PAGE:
“Start-up Nation” by Dan Senor and Saul Singer addresses the trillion-dollar question: How is it that a country of a mere 7.1 million people has per capita venture capital investments 2.5 times greater than in the US (more than 30 times greater than in Europe), the highest density of high tech start-ups in the world (1 for every 1,844 inhabitant) and more companies listed at NASDAQ than all companies from the entire European continent?
The book is about Israel, and while much can be attributed to the extraordinary history of the country and its hostile environment, other factors such as a culture of leadership, risk management and “can do” attitude are at least equally important . “When an Israeli entrepreneur has a business idea,” the authors state, “he will start it that week.”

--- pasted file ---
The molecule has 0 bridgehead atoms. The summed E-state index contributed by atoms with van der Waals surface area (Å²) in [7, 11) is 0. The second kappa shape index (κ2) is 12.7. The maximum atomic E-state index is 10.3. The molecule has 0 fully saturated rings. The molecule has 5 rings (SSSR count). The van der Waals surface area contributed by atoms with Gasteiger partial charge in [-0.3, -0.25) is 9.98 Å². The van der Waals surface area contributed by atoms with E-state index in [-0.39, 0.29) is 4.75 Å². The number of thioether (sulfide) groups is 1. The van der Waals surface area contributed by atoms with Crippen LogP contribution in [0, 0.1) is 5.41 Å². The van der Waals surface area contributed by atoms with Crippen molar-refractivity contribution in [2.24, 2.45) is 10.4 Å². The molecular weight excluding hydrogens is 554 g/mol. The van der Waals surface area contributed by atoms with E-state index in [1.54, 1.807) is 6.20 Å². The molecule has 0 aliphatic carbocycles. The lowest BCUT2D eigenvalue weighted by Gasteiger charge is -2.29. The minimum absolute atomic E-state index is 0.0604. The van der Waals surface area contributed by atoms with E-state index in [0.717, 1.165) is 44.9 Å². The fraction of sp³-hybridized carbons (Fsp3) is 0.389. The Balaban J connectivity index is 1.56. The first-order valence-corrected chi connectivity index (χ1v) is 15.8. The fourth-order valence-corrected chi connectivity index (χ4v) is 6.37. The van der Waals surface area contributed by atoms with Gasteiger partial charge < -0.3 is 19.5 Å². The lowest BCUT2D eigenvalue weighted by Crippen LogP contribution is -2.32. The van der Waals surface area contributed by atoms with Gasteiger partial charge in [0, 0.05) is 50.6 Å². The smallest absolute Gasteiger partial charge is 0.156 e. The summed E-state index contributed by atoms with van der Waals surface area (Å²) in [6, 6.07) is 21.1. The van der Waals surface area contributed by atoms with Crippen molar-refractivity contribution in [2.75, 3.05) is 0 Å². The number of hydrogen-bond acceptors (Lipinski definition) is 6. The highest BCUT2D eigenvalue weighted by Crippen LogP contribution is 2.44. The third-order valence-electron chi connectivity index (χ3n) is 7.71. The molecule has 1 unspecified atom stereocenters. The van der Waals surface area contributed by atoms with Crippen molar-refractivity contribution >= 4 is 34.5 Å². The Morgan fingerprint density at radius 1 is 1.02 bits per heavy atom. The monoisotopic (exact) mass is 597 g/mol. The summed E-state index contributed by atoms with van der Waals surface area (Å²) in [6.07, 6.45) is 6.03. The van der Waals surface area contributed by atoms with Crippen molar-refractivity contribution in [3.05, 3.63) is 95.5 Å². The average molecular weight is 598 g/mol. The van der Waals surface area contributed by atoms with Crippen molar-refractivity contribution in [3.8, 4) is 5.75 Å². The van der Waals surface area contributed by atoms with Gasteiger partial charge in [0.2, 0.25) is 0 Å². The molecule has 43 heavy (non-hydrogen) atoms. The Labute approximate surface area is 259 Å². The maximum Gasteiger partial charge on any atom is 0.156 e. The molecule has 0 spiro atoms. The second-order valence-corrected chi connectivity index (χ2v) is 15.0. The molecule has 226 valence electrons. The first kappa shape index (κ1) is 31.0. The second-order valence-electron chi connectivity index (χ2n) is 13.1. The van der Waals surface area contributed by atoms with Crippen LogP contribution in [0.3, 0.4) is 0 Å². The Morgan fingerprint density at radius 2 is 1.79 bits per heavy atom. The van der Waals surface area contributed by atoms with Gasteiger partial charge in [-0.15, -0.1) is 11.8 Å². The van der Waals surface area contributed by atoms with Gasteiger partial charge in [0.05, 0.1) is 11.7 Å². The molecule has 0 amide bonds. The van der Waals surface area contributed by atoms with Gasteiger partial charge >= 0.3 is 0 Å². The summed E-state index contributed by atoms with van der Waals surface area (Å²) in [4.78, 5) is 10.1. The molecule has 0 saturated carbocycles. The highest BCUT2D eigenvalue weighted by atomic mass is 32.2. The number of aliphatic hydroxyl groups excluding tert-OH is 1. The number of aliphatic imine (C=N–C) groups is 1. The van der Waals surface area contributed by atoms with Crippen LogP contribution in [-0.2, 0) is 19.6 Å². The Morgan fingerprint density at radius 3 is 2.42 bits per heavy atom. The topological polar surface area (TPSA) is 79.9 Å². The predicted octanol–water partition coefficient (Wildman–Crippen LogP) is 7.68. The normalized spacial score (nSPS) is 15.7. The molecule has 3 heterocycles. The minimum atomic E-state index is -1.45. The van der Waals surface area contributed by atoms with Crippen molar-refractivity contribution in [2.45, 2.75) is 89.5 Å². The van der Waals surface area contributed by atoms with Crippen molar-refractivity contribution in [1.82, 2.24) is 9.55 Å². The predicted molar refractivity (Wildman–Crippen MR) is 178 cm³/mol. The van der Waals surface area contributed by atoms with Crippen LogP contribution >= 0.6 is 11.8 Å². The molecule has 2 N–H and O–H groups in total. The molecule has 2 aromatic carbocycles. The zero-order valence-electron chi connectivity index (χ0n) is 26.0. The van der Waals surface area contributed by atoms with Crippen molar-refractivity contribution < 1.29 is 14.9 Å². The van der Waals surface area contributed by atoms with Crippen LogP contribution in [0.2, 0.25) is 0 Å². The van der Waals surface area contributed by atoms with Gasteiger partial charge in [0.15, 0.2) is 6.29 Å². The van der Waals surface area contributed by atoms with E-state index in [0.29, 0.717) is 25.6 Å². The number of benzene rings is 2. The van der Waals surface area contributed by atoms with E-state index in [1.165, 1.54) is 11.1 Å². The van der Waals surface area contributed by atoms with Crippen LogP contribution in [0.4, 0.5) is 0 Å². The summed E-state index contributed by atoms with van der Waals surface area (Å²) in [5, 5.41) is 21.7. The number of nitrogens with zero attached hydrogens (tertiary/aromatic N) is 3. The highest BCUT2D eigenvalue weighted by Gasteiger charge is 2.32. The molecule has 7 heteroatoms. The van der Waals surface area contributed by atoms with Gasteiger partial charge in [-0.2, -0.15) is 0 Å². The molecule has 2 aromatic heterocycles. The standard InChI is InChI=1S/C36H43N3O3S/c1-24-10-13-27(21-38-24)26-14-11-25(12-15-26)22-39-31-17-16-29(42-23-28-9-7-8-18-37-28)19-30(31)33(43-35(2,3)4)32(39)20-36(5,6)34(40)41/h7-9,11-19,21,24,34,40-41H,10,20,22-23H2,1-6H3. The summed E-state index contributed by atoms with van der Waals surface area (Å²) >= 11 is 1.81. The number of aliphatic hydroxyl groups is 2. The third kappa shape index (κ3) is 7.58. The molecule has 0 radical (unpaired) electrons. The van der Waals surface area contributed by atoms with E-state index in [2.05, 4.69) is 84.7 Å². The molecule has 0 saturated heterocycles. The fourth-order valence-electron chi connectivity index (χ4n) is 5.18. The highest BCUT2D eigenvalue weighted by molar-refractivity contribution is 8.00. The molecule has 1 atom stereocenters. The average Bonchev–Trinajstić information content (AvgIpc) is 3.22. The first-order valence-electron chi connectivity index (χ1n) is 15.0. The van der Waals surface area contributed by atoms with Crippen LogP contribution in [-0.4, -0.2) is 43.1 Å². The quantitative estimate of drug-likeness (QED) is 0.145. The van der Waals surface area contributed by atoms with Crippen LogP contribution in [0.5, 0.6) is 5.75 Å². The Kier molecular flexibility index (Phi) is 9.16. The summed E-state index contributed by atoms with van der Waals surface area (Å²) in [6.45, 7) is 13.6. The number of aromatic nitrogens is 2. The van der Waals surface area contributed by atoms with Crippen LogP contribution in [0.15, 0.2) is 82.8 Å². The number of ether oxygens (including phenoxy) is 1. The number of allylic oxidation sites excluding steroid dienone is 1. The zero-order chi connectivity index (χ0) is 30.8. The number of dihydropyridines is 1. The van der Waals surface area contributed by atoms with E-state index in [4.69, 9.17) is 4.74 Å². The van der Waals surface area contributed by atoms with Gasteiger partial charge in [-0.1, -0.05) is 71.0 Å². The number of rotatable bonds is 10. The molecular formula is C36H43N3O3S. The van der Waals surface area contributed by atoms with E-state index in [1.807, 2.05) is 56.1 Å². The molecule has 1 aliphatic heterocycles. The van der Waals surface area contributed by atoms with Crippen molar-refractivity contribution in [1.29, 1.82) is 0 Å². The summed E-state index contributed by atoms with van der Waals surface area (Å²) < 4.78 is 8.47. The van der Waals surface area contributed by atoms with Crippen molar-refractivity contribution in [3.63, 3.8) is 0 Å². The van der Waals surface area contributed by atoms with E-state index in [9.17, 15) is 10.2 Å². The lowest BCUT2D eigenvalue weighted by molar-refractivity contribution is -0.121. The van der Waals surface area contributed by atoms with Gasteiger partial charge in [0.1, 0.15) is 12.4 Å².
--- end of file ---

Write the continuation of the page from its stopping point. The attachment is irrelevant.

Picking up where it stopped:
The book points out that while clusters of excellence with tight proximity to great universities, large corporations and start-ups (as well as to suppliers, an engineering talent pool and venture capital) are important, this is not enough. In Israel, a typical high tech start-up receives about 10 times more seed funding than in Europe although the turnover rate of start-ups is much shorter and faster, even compared to US standards. In addition, as compared to Korea, Singapore, China and even to the EU and US, the country has a culture of constantly challenging authorities and wide-held beliefs and of team orientation and networking.
And while macro-economic factors can only be altered slowly, cultural attitudes can be changed more easily on a coporate and personal level, and this is why the book makes an inspiring reading.